For Joey + Rory’s third studio album, they have stayed with producer Gary Paczosa, who helmed last year’s charming Christmas album. As with that Christmas record, Paczosa does a good job, but not quite as sparking a sound as that given to their first two albums by Carl Jackson. Joey’s voice is what sets this duo apart, and it was a little disappointing that this time around she and Rory have split the lead vocals equally (hence the choice of title). I can appreciate they want to underline the point that this is an equal partnership professionally as in life, but while Rory’s voice is perfectly listenable and he shows fine interpretative skills here, Joey is one of the best female vocalists around at the moment. Another slight disappointment was that the delightful ‘Headache’, released as a single last year, didn’t make the final cut.
I have already written about the somber lead single, the stunning ‘When I’m Gone’, and this impresses me more each time I hear it. There are two other really outstanding songs here, both written by Rory with the impressive Erin Enderlin.
The title track tells the story of a couple slowly growing apart, lyrically very similar to the song of the same title recorded some years ago by John Anderson, but the sweet melody and Joey’s subtle vocal set this apart:
All a husband and wife
Have left of a life
That had such a beautiful start
Are two kids torn apart
And two broken hearts
His and hers
Also excellent, ‘Waiting For Someone’ has a woman who meets the perfect man while waiting in a bar for a blind date (perhaps). It seems in fact to be a more subtle ‘The Chair’ situation, as she winds up telling the man she has been talking to,
“I was waiting for someone like you”.
A perfectly constructed lyric and delicate tune are interpreted beautifully by Joey’s sultry but vulnerable vocal.
The other songs on which Joey sings lead are pretty good if not quite up to that standard. Kent Blazy and Leslie Satcher’s ‘Let’s Pretend We Never Met’ is a swinging flirtatious number with a wife trying to jazz up her tired marriage, which is quite fun. ‘Love Your Man’ is a pacy and quite enjoyable song encouraging another married woman to persevere with loving her husband, which Joey helped Rory and his daughter Heidi to write. ‘He’s A Cowboy’ is a tribute to the titular cowboy, which doesn’t bring anything new to a wellworn theme, but is beautifully sung with Jon Randall Stewart on backing vocals.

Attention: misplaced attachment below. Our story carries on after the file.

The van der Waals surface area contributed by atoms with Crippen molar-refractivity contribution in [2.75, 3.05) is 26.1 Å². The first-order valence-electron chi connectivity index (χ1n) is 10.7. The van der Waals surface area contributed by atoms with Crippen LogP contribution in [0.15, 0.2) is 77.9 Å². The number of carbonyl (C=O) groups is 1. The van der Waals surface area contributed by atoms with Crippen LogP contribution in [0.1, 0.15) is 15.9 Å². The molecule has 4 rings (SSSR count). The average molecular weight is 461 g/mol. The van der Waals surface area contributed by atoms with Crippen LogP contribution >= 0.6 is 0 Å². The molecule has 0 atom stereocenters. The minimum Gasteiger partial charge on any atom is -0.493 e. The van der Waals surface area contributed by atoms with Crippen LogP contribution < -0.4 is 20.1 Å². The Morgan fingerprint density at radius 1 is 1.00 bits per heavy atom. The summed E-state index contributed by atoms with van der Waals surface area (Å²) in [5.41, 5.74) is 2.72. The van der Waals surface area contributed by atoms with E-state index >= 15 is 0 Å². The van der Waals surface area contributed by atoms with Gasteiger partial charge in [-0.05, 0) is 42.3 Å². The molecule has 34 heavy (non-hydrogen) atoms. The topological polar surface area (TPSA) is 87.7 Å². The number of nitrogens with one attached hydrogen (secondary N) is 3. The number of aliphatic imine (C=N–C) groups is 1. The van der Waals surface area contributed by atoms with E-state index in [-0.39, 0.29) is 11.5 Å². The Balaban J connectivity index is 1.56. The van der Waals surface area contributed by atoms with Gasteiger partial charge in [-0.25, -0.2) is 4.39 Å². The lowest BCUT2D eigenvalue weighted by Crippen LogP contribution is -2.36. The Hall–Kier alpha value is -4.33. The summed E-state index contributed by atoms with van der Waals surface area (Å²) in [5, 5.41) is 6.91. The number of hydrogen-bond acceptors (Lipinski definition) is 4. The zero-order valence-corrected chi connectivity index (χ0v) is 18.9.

In the compelling story song ‘Josephine’ (on of Rory’s own compositions), he voices the letters of a Civil War Confederate soldier separated from his wife, wracked by guilt over killing a young enemy soldier and anticipating his own death. This is excellent.
‘A Bible And A Belt’ was written by Rory with Philip Coleman and sounds autobiographical. I’m not a big fan of correlating religion and corporal punishment, so this one’s positive, nostalgic feel doesn’t quite work for me, but it is nicely put together with Rory’s finest vocal.
I really like ‘Teaching Me How To Love You’, which rich-voiced teenager Blaine Larsen (who was discovered by Rory) recorded back in 2005. I was disappointed and a little surprised he never broke through, but while Blaine’s version sounds better than Rory’s on a purely aural level, I couldn’t be convinced by the delivery from an 18 year old talking about all the life lessons taught by past loves, and Rory’s maturity makes it infinitely more believable.
The jazzy ‘Someday When I Grow Up’, written by Rory with Tonya Lynette Stout and Dan Demay has a father refusing to mature, and is quite amusing with an interesting instrumental arrangement, but has Rory’s least impressive vocal performance. A similarly slightly flawed but lovable man is the protagonist of a charming relaxed cover of Tom T Hall’s love song ‘Your Man Loves You, Honey’ ( a #4 hit for the singer-songwriter in 1974), and this is highly enjoyable in a Don Williams/Alan Jackson style.
‘Cryin’ Smile’ is a bit of a list song (written by the team of Phil O’Donnell, Gary Hannan and Ken Johnson), but Rory’s invested vocal lifts this song about those emotional and sometimes bittersweet moments in life.
As expected, this sounds good, but although there are a number of standout tracks, overall the material falls just a little short of their first two albums. But at its best, there are some great songs, and the duo remains one of my favourite acts in country music.